After months of mulling over who he would endorse for president, former Secretary of State Colin Powell announced Sunday on NBC’s “Meet the Press,” that he was throwing his support to Sen. Barack Obama.

For several minutes during an interview with Tom Brokaw, Powell allowed the answer to hang in the air while he thoughtfully discussed the strengths and weakness of Obama and Sen. John McCain, and like the long awaited “October Surprise,” he said his choice was Obama, noting that “he is a transformative figure, he is a new generation coming on the world stage.”

During his seven-minute response to why he would be voting for Obama, Powell stressed the candidate’s “style and substance…his ability to inspire” and “the inclusive nature of his campaign.”

“Obama displayed a steadiness, an intellectual curiosity, a depth of knowledge,” Powell continued. “He has met the standard of being a successful president, being an exceptional president.”

Upon hearing of the endorsement, McCain said he was “not surprised,” perhaps inferring that Powell’s decision was based on race. Brokaw raised this question during his interview.

“If I had only had that in mind, I could have done this six, eight, 10 months ago,” Powell said. “I really have been going back and forth between somebody I have the highest respect and regard for, John McCain, and somebody I was getting to know, Barack Obama. And it was only in the last couple of months that I settled on this. And I can’t deny that it will be a historic event for an African-American to become president. And should that happen, all Americans should be proud–not just African-Americans, but all Americans–that we have reached this point in our national history where such a thing could happen. It will also not only electrify our country, I think it’ll electrify the world.”

When asked about the accusations that Obama is a Muslim, Powell smoothly dispatched that false assertion, and added: “…What if he is? Is there something wrong with being a Muslim in this country? The answer’s no, that’s not America. Is there something wrong with some seven-year-old Muslim-American kid believing that he or she could be president? Yet, I have heard senior members of my own party drop the suggestion, ‘He’s a Muslim and he might be associated terrorists.’ This is not the way we should be doing it in America.”

Powell then told a very moving story about a young man who was killed in Iraq and who is buried in Arlington Cemetery with a crescent and star on his grave stone. “His name was Kareem Rashad Sultan Khan, and he was an American,” Powell explained. “He was born in New Jersey. He was 14 years old at the time of 9/11, and he waited until he can go serve his country, and he gave his life. Now, we have got to stop polarizing ourselves in this way. And John McCain is as nondiscriminatory as anyone I know. But I’m troubled about the fact that, within the party, we have these kinds of expressions.”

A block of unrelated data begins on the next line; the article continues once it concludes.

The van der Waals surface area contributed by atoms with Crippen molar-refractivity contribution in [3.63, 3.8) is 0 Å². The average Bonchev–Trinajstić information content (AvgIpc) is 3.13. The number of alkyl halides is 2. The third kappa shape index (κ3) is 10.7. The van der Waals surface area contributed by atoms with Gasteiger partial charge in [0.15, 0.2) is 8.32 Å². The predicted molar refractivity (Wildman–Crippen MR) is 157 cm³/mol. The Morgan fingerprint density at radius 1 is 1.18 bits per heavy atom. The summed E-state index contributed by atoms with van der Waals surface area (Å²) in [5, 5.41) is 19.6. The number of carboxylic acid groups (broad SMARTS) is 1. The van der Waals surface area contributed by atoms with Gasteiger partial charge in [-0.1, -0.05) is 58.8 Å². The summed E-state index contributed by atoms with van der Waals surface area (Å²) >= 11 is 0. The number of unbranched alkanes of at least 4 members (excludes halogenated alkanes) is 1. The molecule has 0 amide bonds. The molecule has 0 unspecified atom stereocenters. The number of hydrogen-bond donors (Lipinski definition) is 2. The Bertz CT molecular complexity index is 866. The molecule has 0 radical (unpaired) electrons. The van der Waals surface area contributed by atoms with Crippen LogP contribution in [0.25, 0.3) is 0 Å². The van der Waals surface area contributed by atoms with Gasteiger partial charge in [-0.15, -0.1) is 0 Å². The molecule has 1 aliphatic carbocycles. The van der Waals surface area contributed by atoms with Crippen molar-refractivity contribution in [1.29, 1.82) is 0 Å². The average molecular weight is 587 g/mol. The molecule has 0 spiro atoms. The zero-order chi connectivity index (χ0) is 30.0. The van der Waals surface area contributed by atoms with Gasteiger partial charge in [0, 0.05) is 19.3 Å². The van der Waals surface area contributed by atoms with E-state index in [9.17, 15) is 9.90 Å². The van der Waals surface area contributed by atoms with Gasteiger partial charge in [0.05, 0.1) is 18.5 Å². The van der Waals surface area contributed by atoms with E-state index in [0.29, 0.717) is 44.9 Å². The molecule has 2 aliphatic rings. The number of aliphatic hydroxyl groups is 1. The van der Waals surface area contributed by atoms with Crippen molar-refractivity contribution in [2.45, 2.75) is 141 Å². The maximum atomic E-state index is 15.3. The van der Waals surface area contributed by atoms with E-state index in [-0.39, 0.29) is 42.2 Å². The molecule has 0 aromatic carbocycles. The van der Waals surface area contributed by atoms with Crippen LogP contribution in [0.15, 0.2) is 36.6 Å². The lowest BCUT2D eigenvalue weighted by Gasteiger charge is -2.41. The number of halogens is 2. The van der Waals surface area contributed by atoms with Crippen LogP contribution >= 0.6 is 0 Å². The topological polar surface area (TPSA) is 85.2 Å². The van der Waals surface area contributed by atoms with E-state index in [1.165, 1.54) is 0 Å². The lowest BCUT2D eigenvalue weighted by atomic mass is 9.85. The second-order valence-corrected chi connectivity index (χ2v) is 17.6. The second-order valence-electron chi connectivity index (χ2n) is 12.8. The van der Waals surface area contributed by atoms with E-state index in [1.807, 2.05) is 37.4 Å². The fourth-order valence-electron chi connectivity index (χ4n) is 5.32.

What will be the impact of Powell’s endorse coming so late in the campaign is a question that is making the rounds among pundits and other interested parties. Many concede that it’s impossible to know that, however, since Powell has been undecided for so long it may help others who have been sitting on the fence, uncertain which way to go, some have speculated.

“If it were merely the matter of race, he could, as he has said, endorsed Barack a long time ago,” said Milton Allimadi, publisher of the Black Star News, speaking on Gary Byrd’s show on WLIB and WBLS on Sunday.

Reporter Cash Michaels was so taken with Powell’s comments that he was practically speechless, effusively praising the former general and head of the Joint Chiefs of Staff. “It was so astounding that I’m sorry for jumping the gun,” he said, apologizing to his host and fellow panelists. “It was one of the most profound endorsements I have ever heard.”

Powell said that while he will vote for Obama, he expressed no intention to campaign for him.

Would he be interested in taking a cabinet position and working with an Obama White House should he win? “I served 40 years in government,” Powell said, “and I–I’m not looking forward to a position or an assignment. Of course, I have always said if a president asks you to do something, you have to consider it. But I am in no way interested in returning to government. But I, of course, would sit and talk to any president who wishes to talk to me.”